Thomas Fire Major Developments:

  • Yesterday’s wind event produced 50 mph gusts, but fire activity remained minimal.
  • The firing operation was stalled yesterday due to high humidity and some snowfall. It was able to continue in the afternoon, and further firing is planned today for the Rose Valley area.
  • The fire area effectively endured two straight weeks of high to extreme fire weather conditions. Over that period, RH dropped as low as 3-5% and wind speeds were recorded over 60mph.
  • The fire is 500+ acres shy of passing 2003’s Cedar Fire for largest (in terms of acreage burned) in recorded California history.
  • Total fire suppression costs have ballooned to $170 million in just 17 days. It took last year’s Soberanes Fire twelve weeks to cost its total of $236 million.
top ten acres burned

Thomas Fire is 2nd all time in California’s history for acreage burned, but not for long.

Thomas Fire Facts:

  • Location: Fillmore all the way to Santa Barbara, both Santa Barbara and Ventura Counties
  • Size: 272,800 acres (as of 1/3/18 – 281,893)
  • Containment: 65% (as of 1/3/18 – 92%)
  • Fire Behavior: Light fire behavior with interior burning on the northern portions of the fire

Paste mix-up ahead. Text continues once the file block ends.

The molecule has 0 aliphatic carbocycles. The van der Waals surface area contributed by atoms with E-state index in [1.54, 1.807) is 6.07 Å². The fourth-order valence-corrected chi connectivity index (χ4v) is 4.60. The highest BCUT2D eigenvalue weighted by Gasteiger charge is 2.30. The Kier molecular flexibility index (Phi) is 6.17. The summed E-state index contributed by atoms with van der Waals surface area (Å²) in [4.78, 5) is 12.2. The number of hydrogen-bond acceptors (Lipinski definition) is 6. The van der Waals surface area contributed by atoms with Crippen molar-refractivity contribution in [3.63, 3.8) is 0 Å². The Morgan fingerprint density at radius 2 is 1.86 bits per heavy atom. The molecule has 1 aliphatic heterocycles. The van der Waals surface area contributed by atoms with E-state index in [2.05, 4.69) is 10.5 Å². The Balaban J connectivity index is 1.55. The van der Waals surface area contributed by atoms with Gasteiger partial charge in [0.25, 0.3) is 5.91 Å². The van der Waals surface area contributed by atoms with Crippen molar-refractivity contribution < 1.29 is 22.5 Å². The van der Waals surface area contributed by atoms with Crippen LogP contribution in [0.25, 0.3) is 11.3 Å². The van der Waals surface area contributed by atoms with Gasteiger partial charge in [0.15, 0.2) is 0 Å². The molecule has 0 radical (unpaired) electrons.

• 1,063 structures have been destroyed and 267 more have been damaged.
  • 18,000 Structures remain threatened.
  • All Mandatory Evacuations have been lifted.
top four ca fires

California’s four largest fires in history (update 01/03/18 : Thomas is now number 1)

Sources:

NIFC.GOV

CalFire Incident Page

Inciweb

Wikipedia – List of California Wildfires

Santa Ana Conditions This Week for Southern California

Red Flag Warning Possible through Saturday

The National Weather Service has issued a Red Flag Warning for Southern California beginning in the early AM hours on Monday through (at least) Friday 1200 PDT. The areas will experience a significant Santa Ana conditions with the strongest winds expected Monday night and Thursday night into Friday. Offshore winds will exacerbate the problem by drying the air and reducing humidity to the single digits. This will likely be the strongest and longest Santa Ana event we have seen in the 2017 season.

Around this time two years ago we discussed what the thresholds are for a Red Flag Warning in Southern California. In this case, the National Weather Service sees the region’s relative humidity ≤15%, with sustained winds ≥ 25 mph and/or frequent gusts ≥ 35 mph (duration of 6 hours or more). The early event projections have even stated this could extend into next weekend. Specifically, wildfire danger will be most critical in the mountains and valleys of Los Angeles and Ventura counties. The combination of Santa Ana winds, low humidity, warm temperatures, and dry fuels will increase the risk for the rapid spread of any new fire starts. In response for this week, extra strike teams, and brush engines have been strategically staged in case of a big wildfire ignition.